"The Sale of Champions is driven by dedicated exhibitioners and community-oriented buyers. They are crucial to the success of our Youth Reserve Program, and we are fortunate to have both at the Ohio State Fair," stated General Manager Virgil Strickler. "We are exceptionally pleased with the $264,000 raised at today's Sale of Champions."
Advertising & Marketing
The Ohio State Fair had an advertising of budget of $330,000, about the same as last year, but the allocations were shifted. "We took a break from movie theater advertising in 2014 but brought it back this year," she said. "We also enhanced our digital advertising buys by using more diversified artwork targeted to different audiences, and closely monitored the success of the ads and reacted by increasing the frequency of more successful ads and dropping buys for sizes that weren't performing as well."
Social media was also pushed to a new level. Instead of dividing social media tasks among the marketing employees, "for the first time, we hired a social media specific intern to handle the entire load of social media rather," said Shoults.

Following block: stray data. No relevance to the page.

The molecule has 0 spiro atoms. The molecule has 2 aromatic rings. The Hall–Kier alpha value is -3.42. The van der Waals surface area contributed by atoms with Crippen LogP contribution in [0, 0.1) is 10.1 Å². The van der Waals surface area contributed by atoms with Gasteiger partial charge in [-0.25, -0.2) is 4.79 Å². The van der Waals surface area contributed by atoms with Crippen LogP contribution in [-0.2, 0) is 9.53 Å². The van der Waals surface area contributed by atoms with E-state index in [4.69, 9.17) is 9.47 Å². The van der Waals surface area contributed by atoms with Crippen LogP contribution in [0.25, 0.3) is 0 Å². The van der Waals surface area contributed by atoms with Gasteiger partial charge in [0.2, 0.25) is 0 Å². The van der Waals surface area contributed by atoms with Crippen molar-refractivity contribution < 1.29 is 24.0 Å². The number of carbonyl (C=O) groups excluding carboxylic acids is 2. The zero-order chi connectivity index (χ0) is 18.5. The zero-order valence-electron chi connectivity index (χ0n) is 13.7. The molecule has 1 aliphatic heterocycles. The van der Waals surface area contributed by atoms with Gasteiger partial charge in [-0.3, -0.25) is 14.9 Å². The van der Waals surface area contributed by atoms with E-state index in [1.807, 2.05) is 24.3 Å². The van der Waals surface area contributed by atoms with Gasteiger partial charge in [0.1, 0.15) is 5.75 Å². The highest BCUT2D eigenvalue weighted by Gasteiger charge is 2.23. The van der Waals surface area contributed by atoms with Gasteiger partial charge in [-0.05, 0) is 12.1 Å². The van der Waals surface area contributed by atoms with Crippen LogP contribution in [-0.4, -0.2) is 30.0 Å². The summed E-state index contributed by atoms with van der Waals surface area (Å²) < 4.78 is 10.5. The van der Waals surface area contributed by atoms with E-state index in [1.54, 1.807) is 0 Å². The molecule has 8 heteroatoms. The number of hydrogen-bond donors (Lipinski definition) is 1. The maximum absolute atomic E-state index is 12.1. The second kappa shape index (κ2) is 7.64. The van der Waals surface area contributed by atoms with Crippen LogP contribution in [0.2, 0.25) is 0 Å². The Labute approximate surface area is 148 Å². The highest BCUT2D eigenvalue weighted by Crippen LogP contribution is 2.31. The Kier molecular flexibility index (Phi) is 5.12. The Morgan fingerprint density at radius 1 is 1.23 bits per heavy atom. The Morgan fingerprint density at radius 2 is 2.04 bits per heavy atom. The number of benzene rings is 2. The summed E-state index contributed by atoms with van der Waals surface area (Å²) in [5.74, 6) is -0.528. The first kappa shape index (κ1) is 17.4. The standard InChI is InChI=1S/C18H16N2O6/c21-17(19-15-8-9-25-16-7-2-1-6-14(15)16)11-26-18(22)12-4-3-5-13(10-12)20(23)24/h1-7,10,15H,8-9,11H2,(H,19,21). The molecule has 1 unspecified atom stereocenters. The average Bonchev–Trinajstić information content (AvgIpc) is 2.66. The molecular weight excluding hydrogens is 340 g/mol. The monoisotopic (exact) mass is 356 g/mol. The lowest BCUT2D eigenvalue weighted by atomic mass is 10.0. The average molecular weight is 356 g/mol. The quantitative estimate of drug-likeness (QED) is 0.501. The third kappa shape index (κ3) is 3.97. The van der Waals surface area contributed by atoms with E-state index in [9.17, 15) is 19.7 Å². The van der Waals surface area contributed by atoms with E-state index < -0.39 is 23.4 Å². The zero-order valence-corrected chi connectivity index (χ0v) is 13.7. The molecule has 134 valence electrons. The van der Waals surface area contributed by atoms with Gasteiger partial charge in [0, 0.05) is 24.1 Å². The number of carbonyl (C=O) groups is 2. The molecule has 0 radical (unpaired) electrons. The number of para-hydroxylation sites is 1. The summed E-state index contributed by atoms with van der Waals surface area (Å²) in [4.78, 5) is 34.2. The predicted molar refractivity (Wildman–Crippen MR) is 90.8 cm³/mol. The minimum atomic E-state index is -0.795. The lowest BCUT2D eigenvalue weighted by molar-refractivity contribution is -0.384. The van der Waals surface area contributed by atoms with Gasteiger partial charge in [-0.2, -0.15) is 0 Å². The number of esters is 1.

Another first was a Facebook Bluetooth Beacon, placed "within a radius of about 500 feet placed in the box office of our concert venue, the Celeste Center, during the Fair to show patrons visiting us to "place tips" which include reviews from their friends who have visited the Fair, recent posts, and encourages visitors to "check in" or "like" the Fair Facebook page," she said.
Social media became the online information resource when the Ohio State Fair's website went down for three days during the Fair. "We relied heavily on social media and email marketing to communicate answers to the most frequently asked questions with our patrons," she said. "Specifically, we added relevant information , copies of our daily schedules, special days, hours, admission prices, etc., to our Facebook page, and opened a Dropbox folder with access to pertinent files and information. We also continued to treat these outlets as a customer service tool, promptly responding to questions."